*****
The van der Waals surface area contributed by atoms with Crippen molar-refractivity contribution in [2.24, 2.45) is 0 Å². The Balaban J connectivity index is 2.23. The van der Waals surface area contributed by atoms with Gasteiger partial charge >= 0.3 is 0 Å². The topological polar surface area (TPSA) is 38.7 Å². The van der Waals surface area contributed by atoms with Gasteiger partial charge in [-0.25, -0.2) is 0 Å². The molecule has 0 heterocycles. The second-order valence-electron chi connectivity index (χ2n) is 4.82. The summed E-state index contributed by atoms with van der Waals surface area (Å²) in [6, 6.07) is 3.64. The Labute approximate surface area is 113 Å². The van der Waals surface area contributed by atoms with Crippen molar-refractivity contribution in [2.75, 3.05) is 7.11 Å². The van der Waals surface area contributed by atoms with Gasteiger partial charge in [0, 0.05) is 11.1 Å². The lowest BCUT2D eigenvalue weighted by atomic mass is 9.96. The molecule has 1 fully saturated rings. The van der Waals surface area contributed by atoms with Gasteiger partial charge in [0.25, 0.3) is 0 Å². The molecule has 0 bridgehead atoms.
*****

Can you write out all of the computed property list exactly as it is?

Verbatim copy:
The van der Waals surface area contributed by atoms with Crippen molar-refractivity contribution in [2.24, 2.45) is 0 Å². The Balaban J connectivity index is 2.23. The van der Waals surface area contributed by atoms with Gasteiger partial charge >= 0.3 is 0 Å². The topological polar surface area (TPSA) is 38.7 Å². The van der Waals surface area contributed by atoms with Gasteiger partial charge in [-0.25, -0.2) is 0 Å². The molecule has 0 heterocycles. The second-order valence-electron chi connectivity index (χ2n) is 4.82. The summed E-state index contributed by atoms with van der Waals surface area (Å²) in [6, 6.07) is 3.64. The Labute approximate surface area is 113 Å². The van der Waals surface area contributed by atoms with Crippen molar-refractivity contribution in [2.75, 3.05) is 7.11 Å². The van der Waals surface area contributed by atoms with Gasteiger partial charge in [0, 0.05) is 11.1 Å². The lowest BCUT2D eigenvalue weighted by atomic mass is 9.96. The molecule has 1 fully saturated rings. The van der Waals surface area contributed by atoms with Gasteiger partial charge in [0.25, 0.3) is 0 Å². The molecule has 0 bridgehead atoms.